Teachers adopt a signature close to reinforce learning objectives. For example, consider a reading teacher who encouraged her students to “Book your future.”
Sometimes an entire organization can adopt a signature close to reinforce their collective commitment. Consider “The Optimist Creed” that is recited by Optimist Club members to close every meeting. Members are business leaders and professionals who wish to promote activities and programs in the community that benefit youth. The ritual closing begins when all rise and face a large banner where the words of the Optimist Creed are clearly displayed. But most recite that Optimist Creed from memory. Their closing mantra reflects who they are as an organization. Their creed is written as bold and big on their hearts as it is on the huge yellow banner in front of the room. Their voices melding in unison around a singular idea cements their relationship to each other and their collective commitment to their purpose.
Creating an Icon
Some speakers take their signature close to the next level, by creating a visual icon to represent the key theme, adding memorability and meaning with an artifact.
For example in conducting a mentoring program for a large company, I developed a recruiting speech to engage both mentors and mentees. My theme? Stay Connected. I framed mentoring as a vehicle to spark performance throughout the organization, to electrify the company, to surge energy throughout the company for greater viability.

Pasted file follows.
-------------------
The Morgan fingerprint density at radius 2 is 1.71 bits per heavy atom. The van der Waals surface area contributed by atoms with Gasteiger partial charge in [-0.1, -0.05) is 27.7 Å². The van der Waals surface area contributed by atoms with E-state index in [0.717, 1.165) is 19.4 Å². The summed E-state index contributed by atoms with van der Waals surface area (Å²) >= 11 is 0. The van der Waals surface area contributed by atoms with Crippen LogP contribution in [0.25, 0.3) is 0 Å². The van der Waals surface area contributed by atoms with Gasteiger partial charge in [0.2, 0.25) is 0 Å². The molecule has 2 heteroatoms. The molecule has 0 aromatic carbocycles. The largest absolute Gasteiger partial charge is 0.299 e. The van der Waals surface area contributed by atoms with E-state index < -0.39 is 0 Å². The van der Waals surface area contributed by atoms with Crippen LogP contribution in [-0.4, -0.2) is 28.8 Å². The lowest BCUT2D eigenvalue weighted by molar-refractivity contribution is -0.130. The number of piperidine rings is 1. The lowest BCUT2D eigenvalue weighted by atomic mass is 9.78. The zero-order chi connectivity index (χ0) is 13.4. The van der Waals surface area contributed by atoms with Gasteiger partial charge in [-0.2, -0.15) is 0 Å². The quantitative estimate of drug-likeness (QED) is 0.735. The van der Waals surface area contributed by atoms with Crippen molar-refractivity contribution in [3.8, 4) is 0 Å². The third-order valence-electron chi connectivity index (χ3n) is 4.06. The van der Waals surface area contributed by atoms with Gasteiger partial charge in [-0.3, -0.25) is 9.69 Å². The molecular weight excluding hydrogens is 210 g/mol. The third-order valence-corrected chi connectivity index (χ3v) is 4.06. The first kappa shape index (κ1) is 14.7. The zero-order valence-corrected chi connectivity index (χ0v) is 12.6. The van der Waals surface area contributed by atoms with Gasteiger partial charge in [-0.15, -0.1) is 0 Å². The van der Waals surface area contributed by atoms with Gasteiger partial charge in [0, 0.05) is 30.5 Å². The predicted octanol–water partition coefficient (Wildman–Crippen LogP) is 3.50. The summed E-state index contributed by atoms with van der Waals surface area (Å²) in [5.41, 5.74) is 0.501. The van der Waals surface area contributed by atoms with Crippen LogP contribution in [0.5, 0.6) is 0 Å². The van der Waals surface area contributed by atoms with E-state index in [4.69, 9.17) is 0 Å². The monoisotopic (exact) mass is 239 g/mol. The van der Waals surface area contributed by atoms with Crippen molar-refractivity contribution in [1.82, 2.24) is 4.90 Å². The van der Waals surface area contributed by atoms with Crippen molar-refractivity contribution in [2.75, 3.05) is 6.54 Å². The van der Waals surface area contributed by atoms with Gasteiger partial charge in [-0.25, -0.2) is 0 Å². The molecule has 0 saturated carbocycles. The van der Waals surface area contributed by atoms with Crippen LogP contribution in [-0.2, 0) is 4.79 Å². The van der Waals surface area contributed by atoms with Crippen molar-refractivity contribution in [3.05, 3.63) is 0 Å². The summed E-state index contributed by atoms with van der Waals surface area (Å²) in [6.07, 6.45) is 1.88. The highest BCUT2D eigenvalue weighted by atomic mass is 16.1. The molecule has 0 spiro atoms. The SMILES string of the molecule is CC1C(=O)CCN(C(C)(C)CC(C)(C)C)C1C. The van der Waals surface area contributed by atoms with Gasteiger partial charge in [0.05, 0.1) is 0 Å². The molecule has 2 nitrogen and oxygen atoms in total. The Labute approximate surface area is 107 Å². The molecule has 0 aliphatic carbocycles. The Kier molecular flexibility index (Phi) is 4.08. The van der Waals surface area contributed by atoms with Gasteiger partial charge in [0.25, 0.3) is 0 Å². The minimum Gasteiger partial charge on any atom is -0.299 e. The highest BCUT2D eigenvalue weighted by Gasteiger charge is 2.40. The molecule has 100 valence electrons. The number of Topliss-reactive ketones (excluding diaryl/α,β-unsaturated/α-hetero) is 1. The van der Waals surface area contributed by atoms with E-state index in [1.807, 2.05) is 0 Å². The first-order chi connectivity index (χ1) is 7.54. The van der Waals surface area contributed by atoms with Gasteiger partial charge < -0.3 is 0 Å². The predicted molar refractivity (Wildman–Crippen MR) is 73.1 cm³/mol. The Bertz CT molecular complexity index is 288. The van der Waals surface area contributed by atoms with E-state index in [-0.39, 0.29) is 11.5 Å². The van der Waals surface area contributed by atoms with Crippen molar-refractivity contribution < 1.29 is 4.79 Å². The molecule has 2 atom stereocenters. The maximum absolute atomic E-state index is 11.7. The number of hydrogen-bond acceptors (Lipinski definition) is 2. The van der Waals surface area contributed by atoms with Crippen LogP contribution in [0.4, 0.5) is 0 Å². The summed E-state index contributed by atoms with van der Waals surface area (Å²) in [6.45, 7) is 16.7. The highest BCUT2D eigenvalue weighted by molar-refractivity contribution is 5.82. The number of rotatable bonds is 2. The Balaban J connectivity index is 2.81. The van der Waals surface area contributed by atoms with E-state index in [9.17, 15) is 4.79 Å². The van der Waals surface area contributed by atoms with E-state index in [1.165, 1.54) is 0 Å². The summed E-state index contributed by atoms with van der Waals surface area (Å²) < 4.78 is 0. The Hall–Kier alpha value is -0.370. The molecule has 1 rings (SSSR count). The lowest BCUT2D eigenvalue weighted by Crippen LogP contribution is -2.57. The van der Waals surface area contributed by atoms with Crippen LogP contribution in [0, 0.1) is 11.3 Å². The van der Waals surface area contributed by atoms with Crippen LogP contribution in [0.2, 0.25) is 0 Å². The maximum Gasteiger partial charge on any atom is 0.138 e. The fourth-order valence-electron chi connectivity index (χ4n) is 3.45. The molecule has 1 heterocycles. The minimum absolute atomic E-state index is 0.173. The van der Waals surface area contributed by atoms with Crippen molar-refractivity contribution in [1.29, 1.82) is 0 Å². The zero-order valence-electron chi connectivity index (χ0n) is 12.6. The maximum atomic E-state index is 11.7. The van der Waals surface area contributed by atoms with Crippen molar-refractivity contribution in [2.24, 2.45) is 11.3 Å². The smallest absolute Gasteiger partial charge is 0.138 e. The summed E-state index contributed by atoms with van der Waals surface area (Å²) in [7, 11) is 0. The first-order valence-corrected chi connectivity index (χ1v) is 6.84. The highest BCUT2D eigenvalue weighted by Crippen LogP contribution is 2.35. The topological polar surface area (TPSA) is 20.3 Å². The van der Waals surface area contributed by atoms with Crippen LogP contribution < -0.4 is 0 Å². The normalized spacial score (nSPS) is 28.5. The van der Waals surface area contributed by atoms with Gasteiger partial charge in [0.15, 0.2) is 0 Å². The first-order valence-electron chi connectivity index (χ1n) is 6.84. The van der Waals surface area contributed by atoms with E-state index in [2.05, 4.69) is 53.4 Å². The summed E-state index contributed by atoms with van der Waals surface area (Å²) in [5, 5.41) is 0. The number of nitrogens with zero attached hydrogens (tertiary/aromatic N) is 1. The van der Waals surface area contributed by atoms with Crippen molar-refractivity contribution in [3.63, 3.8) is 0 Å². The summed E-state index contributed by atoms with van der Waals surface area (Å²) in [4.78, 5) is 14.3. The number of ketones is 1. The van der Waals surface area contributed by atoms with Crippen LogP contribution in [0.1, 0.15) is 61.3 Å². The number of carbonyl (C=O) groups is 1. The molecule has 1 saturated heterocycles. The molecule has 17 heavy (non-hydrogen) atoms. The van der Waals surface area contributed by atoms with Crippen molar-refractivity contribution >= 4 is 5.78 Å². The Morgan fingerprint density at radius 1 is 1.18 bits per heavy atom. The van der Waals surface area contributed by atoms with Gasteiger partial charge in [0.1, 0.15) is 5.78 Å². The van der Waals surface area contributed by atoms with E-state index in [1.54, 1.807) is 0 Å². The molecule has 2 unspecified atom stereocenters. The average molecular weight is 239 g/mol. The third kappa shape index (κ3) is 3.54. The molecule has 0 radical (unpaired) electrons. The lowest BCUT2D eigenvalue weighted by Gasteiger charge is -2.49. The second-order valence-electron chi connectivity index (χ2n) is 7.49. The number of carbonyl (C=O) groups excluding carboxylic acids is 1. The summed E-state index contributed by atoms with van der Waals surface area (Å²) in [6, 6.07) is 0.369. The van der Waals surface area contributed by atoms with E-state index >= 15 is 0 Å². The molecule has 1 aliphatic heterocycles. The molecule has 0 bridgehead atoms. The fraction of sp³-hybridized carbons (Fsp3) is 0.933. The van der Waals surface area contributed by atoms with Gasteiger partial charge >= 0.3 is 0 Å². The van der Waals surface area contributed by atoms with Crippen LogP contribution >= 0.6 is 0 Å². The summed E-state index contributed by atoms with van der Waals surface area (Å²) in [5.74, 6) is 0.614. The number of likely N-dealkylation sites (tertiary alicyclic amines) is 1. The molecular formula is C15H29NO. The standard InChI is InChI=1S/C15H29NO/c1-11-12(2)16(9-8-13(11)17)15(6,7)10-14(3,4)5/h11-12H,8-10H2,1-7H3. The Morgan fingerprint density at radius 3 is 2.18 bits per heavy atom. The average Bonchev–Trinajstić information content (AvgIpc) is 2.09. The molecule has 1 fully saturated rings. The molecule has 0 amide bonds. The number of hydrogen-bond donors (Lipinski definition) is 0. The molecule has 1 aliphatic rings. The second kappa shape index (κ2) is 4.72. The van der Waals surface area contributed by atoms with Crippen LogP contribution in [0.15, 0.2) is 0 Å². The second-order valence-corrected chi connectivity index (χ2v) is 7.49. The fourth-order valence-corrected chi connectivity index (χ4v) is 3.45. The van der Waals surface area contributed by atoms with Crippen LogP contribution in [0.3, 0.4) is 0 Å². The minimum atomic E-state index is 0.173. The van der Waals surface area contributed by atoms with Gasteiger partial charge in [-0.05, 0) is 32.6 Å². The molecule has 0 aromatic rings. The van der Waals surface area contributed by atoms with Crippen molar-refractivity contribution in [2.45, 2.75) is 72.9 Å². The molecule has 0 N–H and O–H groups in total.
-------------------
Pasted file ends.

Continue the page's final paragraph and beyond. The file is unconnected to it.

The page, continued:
At the end of every recruiting speech, I would hand out colorful electrical wire connectors and tell each person I handed it to “Stay Connected.” Then I turned that handout into a display for our subsequent meetings. I displayed the connectors in a large wine glass that I kept near the lectern for every subsequent collective meeting I chaired with the mentors and mentees. My mantra close then evolved into an even more memorable device to rekindle the energy and focus our attention at the next meeting.
Applying These Lessons to Your Situation
So how can you apply this signature close concept in your professional or personal life where your public speaking has to motivate more than simply educate?
Use this simple, three-step approach to determine your signature close:
- Study the mission of the organization you represent or the project team you are leading.
- Define your role/goal in a simple declarative sentence.
- Write a pithy phrase that captures the key idea in #2.
Let’s see how I applied that three step approach to teaching college students public speaking.
- First the mission of the university where I teach is “educating students to shape their lives, their professions and their societies.”
- My role as a public speaking instructor is to help students shape their communications skills so that they can leverage their knowledge and become even more valuable and valued in society.
- Then I linked the concept of value with the skill of speaking and my signature close becomes: “Public Speaking Increases Your Face Value.”
And that’s the way it is.